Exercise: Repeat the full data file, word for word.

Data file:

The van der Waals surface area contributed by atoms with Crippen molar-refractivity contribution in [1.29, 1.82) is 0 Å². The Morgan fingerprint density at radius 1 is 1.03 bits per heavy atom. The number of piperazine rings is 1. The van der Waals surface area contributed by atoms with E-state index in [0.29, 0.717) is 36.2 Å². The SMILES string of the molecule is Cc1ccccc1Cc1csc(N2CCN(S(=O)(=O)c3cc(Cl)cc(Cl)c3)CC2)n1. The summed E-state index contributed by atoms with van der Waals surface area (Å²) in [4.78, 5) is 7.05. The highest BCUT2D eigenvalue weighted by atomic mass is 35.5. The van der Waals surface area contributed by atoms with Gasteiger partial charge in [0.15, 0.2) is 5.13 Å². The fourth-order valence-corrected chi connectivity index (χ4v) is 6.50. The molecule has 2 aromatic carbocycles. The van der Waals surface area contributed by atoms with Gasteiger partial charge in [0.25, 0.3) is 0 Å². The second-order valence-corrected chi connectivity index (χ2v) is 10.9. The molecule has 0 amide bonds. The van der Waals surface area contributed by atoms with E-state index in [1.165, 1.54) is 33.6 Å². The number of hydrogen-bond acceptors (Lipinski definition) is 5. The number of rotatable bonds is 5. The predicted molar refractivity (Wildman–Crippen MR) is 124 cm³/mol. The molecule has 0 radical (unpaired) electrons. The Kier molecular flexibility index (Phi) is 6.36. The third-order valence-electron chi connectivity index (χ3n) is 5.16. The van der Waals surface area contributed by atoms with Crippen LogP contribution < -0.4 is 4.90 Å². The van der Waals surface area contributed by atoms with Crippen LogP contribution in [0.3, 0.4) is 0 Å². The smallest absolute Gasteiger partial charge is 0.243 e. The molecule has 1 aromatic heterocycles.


The van der Waals surface area contributed by atoms with Crippen molar-refractivity contribution in [1.29, 1.82) is 0 Å². The Morgan fingerprint density at radius 1 is 1.03 bits per heavy atom. The number of piperazine rings is 1. The van der Waals surface area contributed by atoms with E-state index in [0.29, 0.717) is 36.2 Å². The SMILES string of the molecule is Cc1ccccc1Cc1csc(N2CCN(S(=O)(=O)c3cc(Cl)cc(Cl)c3)CC2)n1. The summed E-state index contributed by atoms with van der Waals surface area (Å²) in [4.78, 5) is 7.05. The highest BCUT2D eigenvalue weighted by atomic mass is 35.5. The van der Waals surface area contributed by atoms with Gasteiger partial charge in [0.15, 0.2) is 5.13 Å². The fourth-order valence-corrected chi connectivity index (χ4v) is 6.50. The molecule has 2 aromatic carbocycles. The van der Waals surface area contributed by atoms with Gasteiger partial charge in [0.25, 0.3) is 0 Å². The second-order valence-corrected chi connectivity index (χ2v) is 10.9. The molecule has 0 amide bonds. The van der Waals surface area contributed by atoms with E-state index in [1.165, 1.54) is 33.6 Å². The number of hydrogen-bond acceptors (Lipinski definition) is 5. The number of rotatable bonds is 5. The predicted molar refractivity (Wildman–Crippen MR) is 124 cm³/mol. The molecule has 0 radical (unpaired) electrons. The Kier molecular flexibility index (Phi) is 6.36. The third-order valence-electron chi connectivity index (χ3n) is 5.16. The van der Waals surface area contributed by atoms with Crippen LogP contribution < -0.4 is 4.90 Å². The van der Waals surface area contributed by atoms with Crippen LogP contribution in [0.3, 0.4) is 0 Å². The smallest absolute Gasteiger partial charge is 0.243 e. The molecule has 1 aromatic heterocycles.